Cubs

Cubs waiting for Kris Bryant – their ‘Swiss Army’ knife – to feel better

Cubs waiting for Kris Bryant – their ‘Swiss Army’ knife – to feel better

ST. LOUIS – Kris Bryant makes Joe Maddon’s job so much easier and helps the rest of the Cubs look good. It goes far beyond being a 30-homer, 100-RBI force and a smiling face of the franchise.

This is an All-Star third baseman who moves to second base on defensive shifts, plays all over the outfield and subs in as the backup first baseman. Even at 6-foot-5, Bryant is still athletic enough to play shortstop for a few innings when needed.

That combination turned Bryant into the National League’s 2015 Rookie of the Year and reigning MVP and gives the Cubs so many in-game options and insurance policies for the roster.

The Cubs will feel it when Bryant stands in Busch Stadium’s visiting dugout and admits a stomach illness has gotten worse, like he did on Friday night, forcing Maddon to scribble changes onto the lineup card.

“The ‘Swiss Bryant Knife’ is just unavailable,” Maddon said before Saturday’s 5-3 loss to the St. Louis Cardinals. “He is that good.”

This comes at a time when Bryant is hitting .299 and leading the team in homers (seven) and OPS (.949) and the Cubs are banged up and struggling to gain traction above .500. But not even Bryant’s versatility could cover all these issues: Addison Russell’s sore shoulder, Ben Zobrist’s stiff back, Jon Jay’s back spasms and Jason Heyward on the disabled list.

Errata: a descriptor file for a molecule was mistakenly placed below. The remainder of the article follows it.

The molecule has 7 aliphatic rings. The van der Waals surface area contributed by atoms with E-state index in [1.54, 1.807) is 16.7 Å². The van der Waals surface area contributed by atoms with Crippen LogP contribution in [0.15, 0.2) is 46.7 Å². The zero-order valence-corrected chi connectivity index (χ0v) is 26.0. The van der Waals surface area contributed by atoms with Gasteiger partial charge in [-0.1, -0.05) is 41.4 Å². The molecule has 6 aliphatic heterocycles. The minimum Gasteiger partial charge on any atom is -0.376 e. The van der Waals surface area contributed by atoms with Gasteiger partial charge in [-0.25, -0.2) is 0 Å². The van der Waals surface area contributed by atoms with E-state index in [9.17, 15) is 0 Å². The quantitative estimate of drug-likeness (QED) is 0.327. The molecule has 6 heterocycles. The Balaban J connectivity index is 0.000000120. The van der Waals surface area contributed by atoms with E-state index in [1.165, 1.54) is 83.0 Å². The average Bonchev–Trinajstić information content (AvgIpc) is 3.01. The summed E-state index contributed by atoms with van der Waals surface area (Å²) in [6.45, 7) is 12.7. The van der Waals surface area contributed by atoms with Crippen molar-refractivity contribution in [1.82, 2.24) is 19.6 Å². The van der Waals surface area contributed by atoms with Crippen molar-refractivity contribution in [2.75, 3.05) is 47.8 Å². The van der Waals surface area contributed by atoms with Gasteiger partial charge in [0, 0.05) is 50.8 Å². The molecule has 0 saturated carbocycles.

Bryant doesn’t have a snarling personality and rarely shows his emotions on or off the field. But there’s an overlooked or underrated toughness to his game. This is someone who played in: 151 out of 154 possible games after his service-time wait at Triple-A Iowa in April 2015; 155 games last season; and six postseason rounds before his 25th birthday.

“You could see something kicking his butt,” Maddon said. “I don’t know exactly virus-wise, whatever it is, but he was hurting. Even just to eat – holding food down was not comfortable. The best I think we can hope for (on Sunday) is coming off the bench.”

Reds pitcher Amir Garrett apparently held a grudge against Javy Baez for a year

Reds pitcher Amir Garrett apparently held a grudge against Javy Baez for a year

Baseball players don't forget grudges. Javy Baez and Reds pitcher Amir Garrett gave an example of that on Saturday.

Garrett struck out Baez in the seventh inning of the first game of the Cubs-Reds doubleheader. Garrett showed some excitement with the strikeout and then said something to Baez. They both started jawing at each other and suddenly the benches cleared.

At first glance, it looked like Garrett was a bit too excited to get a strikeout with no one on base. Turns out Baez had his own bit of swag for Garrett last year (Friday was the one-year anniversary) in the form of a grand slam at Wrigley Field.

This time Garrett got Baez and wanted to even things up a bit.

Things didn't get too feisty despite the benches clearing, but Anthony Rizzo did rush to Baez's side at some speed. This could be a matchup to keep an eye out for in the future.

Cubs Talk Podcast: The greatest Cubs moments at Great American Ballpark

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USA TODAY

Cubs Talk Podcast: The greatest Cubs moments at Great American Ballpark

Siera Santos, Kelly Crull, and David DeJesus go into the audio archives to break down the biggest games for the Cubs in Cincinnati.

David DeJesus gives us his top 3 ballgames with such gems as The Schwarber Game, The Kris Bryant Game, Starlin Castro’s debut, and Jake Arrieta’s second no hitter.

Listen to the full Cubs Talk Podcast right here: